Stockton, California, ranked 99th in the top 100 places to live last year, according to U.S. News & World Report. In 2018, though, the city is ranked 124th, a steep decline. That might be why it will soon be the first U.S. city to test Universal Basic Income (UBI).
The city has a lot going against it, costs-wise. Housing prices outpace the national average, and driving is still the only way to get around. The average age is 33.7 years old, and the median income is $46,020 (considered average for people that age). Despite rising average expenses, the job market is dire, and the unemployment rate is far higher than the national average.
Stockton is poised to test Universal Basic Income, just not as we’ve come to know the concept. Rather than dole out $46,020 per year to everyone, it plans to give 100 families $500 per month for two years. This cash has no strings attached, and the program is set to launch this Fall.
But who gets the money? Stockton Economic Empowerment Demonstration (SEED) project manager Lori Ospina argues it should be doled out based on very narrow data, taking into consideration age, race, and income level. This is an argument for making Stockton’s UBI trial a test for helping those who need a little assistance getting over their monthly goal line, rather than a handout.
According to The New York Times, mayor Michael Tubbs wants to select people who are more likely to use the extra $500 per month for bills. He sees an issue with making UBI a ‘welfare’ program, especially if race becomes a major point of debate. “The trolls I’ve been dealing with on social media and in real life have very racialized views of how this is going to work. As the first black mayor of this city, it would be very dangerous if the only people to get this were black,” he said.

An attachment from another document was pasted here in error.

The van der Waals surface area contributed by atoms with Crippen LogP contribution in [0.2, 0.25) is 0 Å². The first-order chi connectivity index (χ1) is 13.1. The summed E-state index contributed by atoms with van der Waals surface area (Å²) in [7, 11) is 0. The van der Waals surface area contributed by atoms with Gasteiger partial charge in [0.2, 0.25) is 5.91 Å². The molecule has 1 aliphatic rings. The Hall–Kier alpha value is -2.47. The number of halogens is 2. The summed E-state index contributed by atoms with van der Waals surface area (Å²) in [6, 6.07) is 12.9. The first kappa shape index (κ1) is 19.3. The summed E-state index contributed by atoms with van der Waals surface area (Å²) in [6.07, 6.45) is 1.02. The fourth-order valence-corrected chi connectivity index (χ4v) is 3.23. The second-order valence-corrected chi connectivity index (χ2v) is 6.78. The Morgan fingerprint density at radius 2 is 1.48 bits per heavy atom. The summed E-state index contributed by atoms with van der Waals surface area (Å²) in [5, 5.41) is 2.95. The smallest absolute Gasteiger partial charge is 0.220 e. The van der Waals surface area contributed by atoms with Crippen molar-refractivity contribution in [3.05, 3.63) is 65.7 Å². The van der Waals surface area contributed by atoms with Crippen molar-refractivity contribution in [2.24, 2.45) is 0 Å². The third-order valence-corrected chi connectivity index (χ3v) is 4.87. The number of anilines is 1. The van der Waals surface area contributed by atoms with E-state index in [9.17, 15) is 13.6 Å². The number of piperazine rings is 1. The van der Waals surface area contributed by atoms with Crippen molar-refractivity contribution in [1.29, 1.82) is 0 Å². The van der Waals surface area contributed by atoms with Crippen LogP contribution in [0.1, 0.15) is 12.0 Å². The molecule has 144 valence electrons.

Some 74 percent of Stockton residents are non-white (40 percent Hispanic, 20 percent Asian, 14 percent African-American), so Stockton’s UBI test is bound to attract comments by some. It’s also a city that recently filed for bankruptcy, so its core issues have nothing to do with skin color.
UBI has its potential problems. It’s perceived by many as a handout; tech pundits also suggest it’s something the United States will adopt once artificial intelligence (A.I.) begins to replace millions of human workers in a variety of industries. As Tesla and SpaceX CEO Elon Musk says: “There will be fewer and fewer jobs that a robot cannot do better, and if my assessment is correct and they probably will happen, than we have to think about what are we going to do about it? I think some kind of universal basic income is going to be necessary.”
In a now-unpublished report from the White House, the President’s Council of Economic Advisers gave some credence to Stockton’s UBI test. “The issue is not that automation will render the vast majority of the population unemployable,” read the report. “Instead, it is that workers will either lack the skills or the ability to successfully match with the good, high paying jobs created by automation. While a market economy will do much of the work to match workers with new job opportunities, it does not always do so successfully, as we have seen in the past half-century.”
Growing up in Stockton, Tubbs said, he saw people working too hard to keep their head above water: “People were working themselves to death. Not working to live a good life, but working just to survive.” This was well before job-replacing A.I. became a more mainstream idea, and predates the housing market crash in the aughts.
Because it’s something that many cities can execute right now, Stockton’s test is probably more critical than one where humans receive a full salary while not working, which is a much harder “lift” from a budget and policy perspective. As we edge into a tomorrow full of smart machines, it’s possible that training for new roles and duties will become less available; and those who don’t receive such training will have trouble landing new raises and bonuses, much less jobs. A bit of help is not a handout, and experts will be watching closely to see how Stockton handles this universal basic income program. A city left in the past might just be our blueprint for the future.